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JBL’s Google Assistant-powered Link Bar now available for purchase

When the Google Home Max debuted in 2017, we asked Google if the smart speaker would be compatible with TVs as a soundbar. The answer was no, but the company is finally placing some emphasis on Google Assistant-powered soundbars. The first product in this category is JBL’s Link Bar. It’s an Android TV streaming box, soundbar, and smart speaker all in one. Though it debuted in 2018, it’s only now — as of July 11, 2019 — available for purchase, for $400. We’ll hopefully get our hands on a review model soon, but in the meantime, here’s what we learned after spending some time checking it out at Google I/O 2018.

Soundbars are slim and don’t take much space, and they’re a relatively affordable way of improving the audio capabilities of your TV. The JBL Link Bar looks like any other soundbar: It’s sleek and its presence is subtle, with physical controls for volume on the top, including a mute switch. What makes it different is that it not only has Google Assistant smarts, but it’s also powered by Android TV.

In a nutshell, this means that not only can the soundbar do everything a Google Home speaker can do, but it can drive your TV as well. That would be impressive on its own, but Google Assistant, which was added to Android TV last year, takes things to a whole new level.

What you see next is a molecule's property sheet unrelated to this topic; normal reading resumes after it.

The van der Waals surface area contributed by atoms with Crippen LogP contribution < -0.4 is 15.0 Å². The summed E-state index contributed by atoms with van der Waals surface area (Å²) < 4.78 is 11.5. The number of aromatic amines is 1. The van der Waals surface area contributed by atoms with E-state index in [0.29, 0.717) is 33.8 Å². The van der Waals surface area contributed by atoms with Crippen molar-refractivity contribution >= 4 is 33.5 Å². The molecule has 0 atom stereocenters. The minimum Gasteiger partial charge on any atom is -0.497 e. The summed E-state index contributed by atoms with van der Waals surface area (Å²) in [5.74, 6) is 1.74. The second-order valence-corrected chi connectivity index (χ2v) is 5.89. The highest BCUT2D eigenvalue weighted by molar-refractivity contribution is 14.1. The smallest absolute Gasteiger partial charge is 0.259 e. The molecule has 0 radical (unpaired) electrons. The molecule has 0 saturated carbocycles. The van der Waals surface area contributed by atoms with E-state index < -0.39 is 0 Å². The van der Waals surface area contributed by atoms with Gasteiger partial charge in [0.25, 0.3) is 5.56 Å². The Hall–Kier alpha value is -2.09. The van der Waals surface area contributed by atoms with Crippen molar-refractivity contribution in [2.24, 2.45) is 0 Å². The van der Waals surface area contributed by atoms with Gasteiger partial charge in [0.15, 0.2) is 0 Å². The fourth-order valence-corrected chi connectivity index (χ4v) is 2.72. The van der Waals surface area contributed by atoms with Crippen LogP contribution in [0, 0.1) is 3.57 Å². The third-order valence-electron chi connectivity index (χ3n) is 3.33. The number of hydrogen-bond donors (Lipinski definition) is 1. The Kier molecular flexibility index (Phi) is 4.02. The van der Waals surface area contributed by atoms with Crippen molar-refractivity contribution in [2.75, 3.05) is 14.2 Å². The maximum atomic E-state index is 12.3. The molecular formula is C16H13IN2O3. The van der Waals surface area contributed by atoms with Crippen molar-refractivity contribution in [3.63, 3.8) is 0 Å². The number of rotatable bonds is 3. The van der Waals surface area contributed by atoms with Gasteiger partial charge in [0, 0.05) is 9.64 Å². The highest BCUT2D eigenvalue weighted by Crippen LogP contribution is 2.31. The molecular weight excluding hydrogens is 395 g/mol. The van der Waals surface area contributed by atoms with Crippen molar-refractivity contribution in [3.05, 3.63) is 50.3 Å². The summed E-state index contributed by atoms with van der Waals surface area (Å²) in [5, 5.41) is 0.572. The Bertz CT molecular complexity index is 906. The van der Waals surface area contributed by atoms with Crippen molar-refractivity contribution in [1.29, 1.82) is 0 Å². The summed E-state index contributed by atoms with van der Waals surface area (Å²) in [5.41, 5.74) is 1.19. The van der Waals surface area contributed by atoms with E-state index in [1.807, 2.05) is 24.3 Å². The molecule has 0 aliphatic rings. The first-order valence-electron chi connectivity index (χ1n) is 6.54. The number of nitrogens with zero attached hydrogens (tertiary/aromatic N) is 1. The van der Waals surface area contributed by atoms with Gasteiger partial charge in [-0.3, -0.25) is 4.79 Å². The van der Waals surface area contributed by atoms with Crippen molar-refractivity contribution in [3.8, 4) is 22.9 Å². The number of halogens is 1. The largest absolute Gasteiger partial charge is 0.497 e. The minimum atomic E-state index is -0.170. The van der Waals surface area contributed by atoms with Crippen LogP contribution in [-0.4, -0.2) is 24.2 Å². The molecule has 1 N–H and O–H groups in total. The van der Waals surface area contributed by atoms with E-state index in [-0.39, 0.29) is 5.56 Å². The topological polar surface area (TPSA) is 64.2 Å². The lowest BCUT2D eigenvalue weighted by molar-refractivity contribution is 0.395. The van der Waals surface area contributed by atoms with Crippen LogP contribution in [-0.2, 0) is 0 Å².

Using the familiar phrase “Hey, Google,” you can search for movies and TV shows, or pull up videos on YouTube. You can control smart light bulbs, play music, or ask for the weather, and the best part is that you don’t need to turn your TV on to use the Link Bar. If the TV is off, the Link Bar will only turn the display on when it detects a visual component to your query. For example, if you ask it to play your favorite TV show, the TV will automatically turn on. If you’re simply asking it about the weather, the TV will stay off.

The Link Bar has two far-field microphones that can pick up your voice easily.

When you call for Assistant when the TV is on, it only takes up a small portion of the bottom of the screen. Like with Google Assistant on Android TV, you can control your entire navigational experience. What blew us away, however, was switching between TV inputs with just our voice. If you have multiple devices connected to your TV’s HDMI ports — like a Nintendo Switch, a DVD player, or a PlayStation 4 — you can just tell the Assistant to “Switch to PlayStation,” and that’s it — time to game.

Dan Baker/Digital Trends

In practice during our short demo, it all worked relatively well. The Link Bar has two far-field microphones that can pick up your voice easily, even while blasting sound.

So how does it sound? Not too great, but we only had the chance to listen to it very briefly. While it easily got incredibly loud, the Link Bar lacked bass, so music sounded incredibly flat. We’re hoping for improvements to audio quality in the final version of the Link Bar.

The good thing is you can expect to see more soundbars like the Link Bar toward the end of the year. Google said JBL’s device is just the first in a planned series of hybrid devices powered by Android TV and Google Assistant. The tech is sound, and the interface is intuitive. We can’t wait to see other third-party manufacturers developing these soundbars.

In the meantime, if you’re looking for a soundbar will less built-in smarts, take a look at our list of the best soundbars you can buy.

Updated on July 11, 2019: Updated with purchase information.

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Julian Chokkattu
Former Digital Trends Contributor
Julian is the mobile and wearables editor at Digital Trends, covering smartphones, fitness trackers, smartwatches, and more…
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